Other cultures allow those in positions of power and authority to make decisions for them. Americans do not. For example, it’s not uncommon to enter a a shop, the pharmacy, or a bank knowing what you want or need, but you can leave feeling like a kid. The clerk is usually dressed in special uniform, like a white lab coat distinguishing their level of expertise from you. This automatically puts some psychological distance between you. They can be perceived more like a “teacher” or “expert” rather than a general “associate” (see also education, knowledge). Some pharmacists in EU actually stand above you from an elevated platform behind the counter (making you feel like they’re dispensing wisdom, more than pills…)
Two things are going on here. Elsewhere, status in ascribed. Basically, you are what you are born into,unlike the US where status is achieved. The second is other cultures are still highly directed by respecting the “wise elder”. Acknowledging these subtle but prevalent social dynamics are critical because you’ll encounter them nearly everywhere. You may cherish your American style equality, most of the world feels differently. To them, rank, status, and authority are more desirable, even if they fall near the bottom of the social ladder. Across England, France, China and India, it will be hard to comprehend that everyone has a place in society. This pecking order ensures everyone is inferior to someone, and superior to someone else. Although notions of power are shifting rapidly for much of the world, they believe it’s reassuring to know where you belong. Sorry, but this also applies to you.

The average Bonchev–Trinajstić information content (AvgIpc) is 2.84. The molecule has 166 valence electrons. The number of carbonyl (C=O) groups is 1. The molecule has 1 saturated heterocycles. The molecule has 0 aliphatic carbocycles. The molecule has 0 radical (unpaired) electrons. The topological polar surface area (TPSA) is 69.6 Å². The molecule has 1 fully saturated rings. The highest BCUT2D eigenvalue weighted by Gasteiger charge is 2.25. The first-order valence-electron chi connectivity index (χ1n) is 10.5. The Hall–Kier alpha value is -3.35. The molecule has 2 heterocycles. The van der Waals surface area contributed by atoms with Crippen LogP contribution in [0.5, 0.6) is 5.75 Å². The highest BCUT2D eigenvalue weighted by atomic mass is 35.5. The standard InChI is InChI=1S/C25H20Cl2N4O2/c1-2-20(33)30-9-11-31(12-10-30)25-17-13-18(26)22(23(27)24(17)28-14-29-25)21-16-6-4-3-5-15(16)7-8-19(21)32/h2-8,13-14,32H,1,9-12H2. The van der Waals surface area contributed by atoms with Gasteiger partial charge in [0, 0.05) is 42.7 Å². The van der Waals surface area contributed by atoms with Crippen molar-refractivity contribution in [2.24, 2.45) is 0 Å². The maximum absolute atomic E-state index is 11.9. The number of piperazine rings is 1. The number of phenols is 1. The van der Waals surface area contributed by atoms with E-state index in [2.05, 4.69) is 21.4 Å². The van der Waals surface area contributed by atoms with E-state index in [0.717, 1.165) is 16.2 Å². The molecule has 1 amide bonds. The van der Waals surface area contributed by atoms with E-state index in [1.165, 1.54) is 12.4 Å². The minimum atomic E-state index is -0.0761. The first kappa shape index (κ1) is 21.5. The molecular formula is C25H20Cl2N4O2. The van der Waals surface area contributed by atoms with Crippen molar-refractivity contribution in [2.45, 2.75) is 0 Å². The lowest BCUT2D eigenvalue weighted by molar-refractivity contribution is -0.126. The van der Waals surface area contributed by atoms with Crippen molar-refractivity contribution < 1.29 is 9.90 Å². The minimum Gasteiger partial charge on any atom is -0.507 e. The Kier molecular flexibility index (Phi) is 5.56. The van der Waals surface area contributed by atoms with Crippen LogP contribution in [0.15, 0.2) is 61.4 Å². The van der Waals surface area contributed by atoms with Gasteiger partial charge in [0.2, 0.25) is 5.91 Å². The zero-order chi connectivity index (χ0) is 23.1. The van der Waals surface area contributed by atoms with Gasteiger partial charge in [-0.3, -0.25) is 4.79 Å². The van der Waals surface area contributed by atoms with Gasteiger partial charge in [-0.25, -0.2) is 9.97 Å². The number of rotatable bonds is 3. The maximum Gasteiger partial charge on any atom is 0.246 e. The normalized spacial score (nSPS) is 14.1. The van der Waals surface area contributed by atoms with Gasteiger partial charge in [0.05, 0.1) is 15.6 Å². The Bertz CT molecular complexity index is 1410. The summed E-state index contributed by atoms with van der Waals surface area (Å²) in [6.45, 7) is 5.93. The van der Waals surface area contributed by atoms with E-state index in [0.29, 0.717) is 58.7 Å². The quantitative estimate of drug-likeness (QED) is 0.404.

Think of others, as your grandparent, not your equal until you are explicitly told otherwise, like dropping the formal “vous”. Of course, you’re not inferior – no one is – but to get what you want, heighten your authority awareness threshold and become more deferential. In their world, shop keepers, taxi drivers, teachers, banks clerks, even your neighbors are not “just like you.” Titles are also very significant. You may feel uncomfortable being formally addressed as “Mr.” or “Mrs.” if not downright exasperated to begin every-single-interaction with a “hello” and “goodbye” “Mr.” or “Mrs.” so-and-so, but these are one of the most important unwritten rules.
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